The Jerusalem Jewish Film Festival will take place from December 24 – 29, 2016 at the Jerusalem Cinematheque. Now in its 18th edition, the festival will present 40 films, with Israeli and international premieres, with many opportunities for the audience to meet and converse with the festival’s special guests.
Opening the festival will be Mick Jackson’s film Denial (2016), a historical drama based on Deborah E. Lipstadt’s book History on Trial: My Day in Court with a Holocaust Denier. Starring Rachel Weisz, the film depicts the experience of Lipstadt, a professor of Holocaust Studies, who was sued for libel by David Irving, a Holocaust denier. Professor Lipstadt will be in attendance at the film’s screenings on December 24th and 25th, which will be followed by a conversation with the audience about her ongoing efforts against racism and anti-Semitism.
Holy Zoo, directed by Katharina Waisburd, will close the festival with a note of optimism and hope for the future. The documentary describes daily life in Jerusalem’s Biblical Zoo, where despite the conflict that permeates every aspect of life in Israel, Israeli Jews and Palestinians work side by side in an oasis of harmony. The screening will be followed by a tribute to the Biblical Zoo, and the film’s director, Shay Doron the zoo director, and zoo employees will have a conversation with the audience.
One of the festival’s focal points will be the issue of Jewish identity as it relates to intermarriage, and its expression in film. The festival, in cooperation with the Jewish Funders Network and the Genesis Prize, will host screenings, lectures, and conversations with the filmmakers on this topic. Films to be shown include: The Tenth Man, directed by Daniel Burman, that follows Ariel (Alan Sabbagh) as he returns to his home in Buenos Aires after a long absence, and during the Purim holiday reflects on his connection to Judaism and to his father; A Time to Say Goodbye, directed by Viviane Andereggen, relates the pre-adolescent struggles of 12-year-old Simon Grünberg (Maximilian Ehrenreich) as he travels back and forth between his newly-observant father and liberal mother, and deals with the pangs of first love; and the premiere of Cloudy Sunday, directed by Manoussos Manoussakis (who will attend the screening), a love story between a Jewish girl and a Christian boy set in Thessaloniki during the German occupation in 1943. There is a historical element to this film, as the young man was the brother-in-law of the Greek composer Vassilis Tsitsanis. A special event celebrating the musical connection of the film will be a concert with the Greek singer Sotiris Paptragianis, and a lecture on Tsitsanis and his influential role in Greek music by Razi Greenblat.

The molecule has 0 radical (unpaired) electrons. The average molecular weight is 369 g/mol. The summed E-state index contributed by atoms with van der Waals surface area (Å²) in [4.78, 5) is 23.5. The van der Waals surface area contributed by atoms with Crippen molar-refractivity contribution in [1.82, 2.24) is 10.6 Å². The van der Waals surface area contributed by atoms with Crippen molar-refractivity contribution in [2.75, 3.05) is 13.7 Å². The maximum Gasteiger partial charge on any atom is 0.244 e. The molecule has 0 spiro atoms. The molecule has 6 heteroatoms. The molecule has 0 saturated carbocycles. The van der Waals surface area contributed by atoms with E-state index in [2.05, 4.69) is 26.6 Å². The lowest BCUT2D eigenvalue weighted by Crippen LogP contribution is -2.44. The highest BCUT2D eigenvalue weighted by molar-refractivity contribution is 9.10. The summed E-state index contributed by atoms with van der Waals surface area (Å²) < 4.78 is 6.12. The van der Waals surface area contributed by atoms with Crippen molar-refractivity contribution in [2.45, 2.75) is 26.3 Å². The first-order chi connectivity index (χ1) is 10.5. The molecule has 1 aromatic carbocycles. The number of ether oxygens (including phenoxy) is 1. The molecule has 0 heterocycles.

A special screening of the 1925 silent film His People (also known as Proud Heart), in a restored 16mm print, will take place as part of this program. Directed by Edward Sloman, the film tells of Morris and Sammy, the sons of Rabbi Cominsky, a pious Jew who works as a pushcart peddler on the Lower East Side to make ends meet. The boys each engage differently with their father and with their Jewish identity, and although the father favors Morris, the scholar, Sammy the boxer proves his worth. The screening will be preceded by a discussion with Jonathan Sarna, Professor of American Jewish History at Brandeis University.
Nine-year-old Johanna, the protagonist of Hanna’s Sleeping Dogs, directed by Andreas Gruber, is a Catholic girl growing up in the Austrian town of Wels. When her grandmother Ruth discloses the secret of her Jewish past, Johanna chooses to identify with her roots, changing her name to Hanna. The film’s screening on December 27th will be accompanied by a discussion with director Andreas Gruber and Dr. Tobias Abrecht-Hartman of the Hebrew University.
A festive screening of Fiddler on the Roof (1971) starring Haim Topol, in a restored copy will take place with the audience invited to join in on all the favorite songs: Lechaim, If I was a Rich Man, and Tradition! On a more serious note, there will be a panel discussion on the topic of Jewish Cinema as a question of identity – Who is a Jew?
This year, the festival will hold an international film competition for Jewish film. Among the participating films: Paradise, directed by Andrei Konchalovsky, recipient of the Silver Lion for Best Director at the Venice International Film Festival, 2016. The elegantly sober film shot in monochrome focuses on Olga, a Russian aristocrat concentration camp inmate and an SS officer with whom she had a romantic past. In Stefan Zweig: Farewell to Europe, directed by Maria Schrader, Josef Hader portrays the esteemed writer during his exile from Europe, and realization that the world and culture he knew is collapsing. The Origin of Violence, directed by Élie Chouraqui, based on the eponymous semi-autobiographical novel by Fabrice Humbert, recounting the experience of Nathan, a teacher who discovers the photograph of a man closely resembling his father at the concentration camp of Buchenwald. The revelation eventually uncovers years of family secrets. The screening will take place in the presence of the director. Additional participating films: Un Juif pour l’exemple, directed by Bruno Gantz; The History of Love, directed by Radu Mihăileanu, based on the novel by Nicole Krauss; Les Enfants de la chance (The Children of Luck), directed by Malik Chibane; and the premiere of Sipur Ahava Eretz Israeli (an Israeli love story), directed by Dan Wollman.
The festival will also feature a program of international documentary films, films that focus on prominent Jewish thinkers, and Israeli films on Jewish topics, as well as short films by film students and youth. Don’t miss seeing the restored copy of The Dybbuk (1937)!
Tickets may be ordered online from the Jerusalem Cinematheque, or call *9377.